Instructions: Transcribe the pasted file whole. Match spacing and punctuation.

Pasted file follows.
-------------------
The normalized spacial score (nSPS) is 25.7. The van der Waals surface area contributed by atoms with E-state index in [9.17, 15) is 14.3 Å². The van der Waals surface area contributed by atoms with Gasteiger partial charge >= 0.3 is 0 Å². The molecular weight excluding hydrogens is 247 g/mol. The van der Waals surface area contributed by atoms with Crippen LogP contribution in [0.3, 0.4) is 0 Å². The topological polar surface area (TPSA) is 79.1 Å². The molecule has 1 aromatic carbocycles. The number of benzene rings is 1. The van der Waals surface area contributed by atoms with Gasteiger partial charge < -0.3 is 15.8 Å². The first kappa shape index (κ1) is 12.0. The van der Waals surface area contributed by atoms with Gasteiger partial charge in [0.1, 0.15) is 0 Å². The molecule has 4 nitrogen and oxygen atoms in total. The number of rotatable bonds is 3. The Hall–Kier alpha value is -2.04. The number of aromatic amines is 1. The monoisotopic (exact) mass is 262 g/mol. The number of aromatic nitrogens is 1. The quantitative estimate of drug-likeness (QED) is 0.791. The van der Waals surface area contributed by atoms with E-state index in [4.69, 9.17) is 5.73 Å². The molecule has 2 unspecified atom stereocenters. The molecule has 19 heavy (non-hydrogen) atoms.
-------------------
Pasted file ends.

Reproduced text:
The normalized spacial score (nSPS) is 25.7. The van der Waals surface area contributed by atoms with E-state index in [9.17, 15) is 14.3 Å². The van der Waals surface area contributed by atoms with Gasteiger partial charge >= 0.3 is 0 Å². The molecular weight excluding hydrogens is 247 g/mol. The van der Waals surface area contributed by atoms with Crippen LogP contribution in [0.3, 0.4) is 0 Å². The topological polar surface area (TPSA) is 79.1 Å². The molecule has 1 aromatic carbocycles. The number of benzene rings is 1. The van der Waals surface area contributed by atoms with Gasteiger partial charge < -0.3 is 15.8 Å². The first kappa shape index (κ1) is 12.0. The van der Waals surface area contributed by atoms with Gasteiger partial charge in [0.1, 0.15) is 0 Å². The molecule has 4 nitrogen and oxygen atoms in total. The number of rotatable bonds is 3. The Hall–Kier alpha value is -2.04. The number of aromatic amines is 1. The monoisotopic (exact) mass is 262 g/mol. The number of aromatic nitrogens is 1. The quantitative estimate of drug-likeness (QED) is 0.791. The van der Waals surface area contributed by atoms with E-state index in [4.69, 9.17) is 5.73 Å². The molecule has 2 unspecified atom stereocenters. The molecule has 19 heavy (non-hydrogen) atoms.